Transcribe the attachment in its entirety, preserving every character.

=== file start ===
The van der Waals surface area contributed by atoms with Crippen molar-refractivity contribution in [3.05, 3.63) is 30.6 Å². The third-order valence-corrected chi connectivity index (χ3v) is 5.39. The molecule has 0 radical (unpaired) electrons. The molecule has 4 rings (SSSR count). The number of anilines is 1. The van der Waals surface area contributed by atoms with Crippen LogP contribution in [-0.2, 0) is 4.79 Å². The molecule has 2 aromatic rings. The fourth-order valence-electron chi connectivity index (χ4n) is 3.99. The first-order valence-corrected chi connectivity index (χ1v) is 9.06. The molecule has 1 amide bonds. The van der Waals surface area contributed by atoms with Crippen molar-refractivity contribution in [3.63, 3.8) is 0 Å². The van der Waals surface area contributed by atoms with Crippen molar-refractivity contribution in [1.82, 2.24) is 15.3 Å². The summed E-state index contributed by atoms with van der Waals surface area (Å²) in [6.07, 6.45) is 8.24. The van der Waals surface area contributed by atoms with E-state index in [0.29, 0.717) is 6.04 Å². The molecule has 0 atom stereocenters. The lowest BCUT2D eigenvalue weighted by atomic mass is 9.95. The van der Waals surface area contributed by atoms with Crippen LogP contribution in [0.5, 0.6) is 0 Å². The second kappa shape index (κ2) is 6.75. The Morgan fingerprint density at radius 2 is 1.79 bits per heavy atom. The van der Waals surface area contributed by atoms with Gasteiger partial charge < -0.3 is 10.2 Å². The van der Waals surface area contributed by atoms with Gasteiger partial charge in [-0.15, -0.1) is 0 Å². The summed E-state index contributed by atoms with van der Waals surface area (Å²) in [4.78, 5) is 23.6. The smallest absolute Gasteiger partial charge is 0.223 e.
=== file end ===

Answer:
The van der Waals surface area contributed by atoms with Crippen molar-refractivity contribution in [3.05, 3.63) is 30.6 Å². The third-order valence-corrected chi connectivity index (χ3v) is 5.39. The molecule has 0 radical (unpaired) electrons. The molecule has 4 rings (SSSR count). The number of anilines is 1. The van der Waals surface area contributed by atoms with Crippen LogP contribution in [-0.2, 0) is 4.79 Å². The molecule has 2 aromatic rings. The fourth-order valence-electron chi connectivity index (χ4n) is 3.99. The first-order valence-corrected chi connectivity index (χ1v) is 9.06. The molecule has 1 amide bonds. The van der Waals surface area contributed by atoms with Crippen molar-refractivity contribution in [3.63, 3.8) is 0 Å². The van der Waals surface area contributed by atoms with Crippen molar-refractivity contribution in [1.82, 2.24) is 15.3 Å². The summed E-state index contributed by atoms with van der Waals surface area (Å²) in [6.07, 6.45) is 8.24. The van der Waals surface area contributed by atoms with E-state index in [0.29, 0.717) is 6.04 Å². The molecule has 0 atom stereocenters. The lowest BCUT2D eigenvalue weighted by atomic mass is 9.95. The van der Waals surface area contributed by atoms with Crippen LogP contribution in [0.5, 0.6) is 0 Å². The second kappa shape index (κ2) is 6.75. The Morgan fingerprint density at radius 2 is 1.79 bits per heavy atom. The van der Waals surface area contributed by atoms with Gasteiger partial charge < -0.3 is 10.2 Å². The van der Waals surface area contributed by atoms with Gasteiger partial charge in [-0.15, -0.1) is 0 Å². The summed E-state index contributed by atoms with van der Waals surface area (Å²) in [4.78, 5) is 23.6. The smallest absolute Gasteiger partial charge is 0.223 e.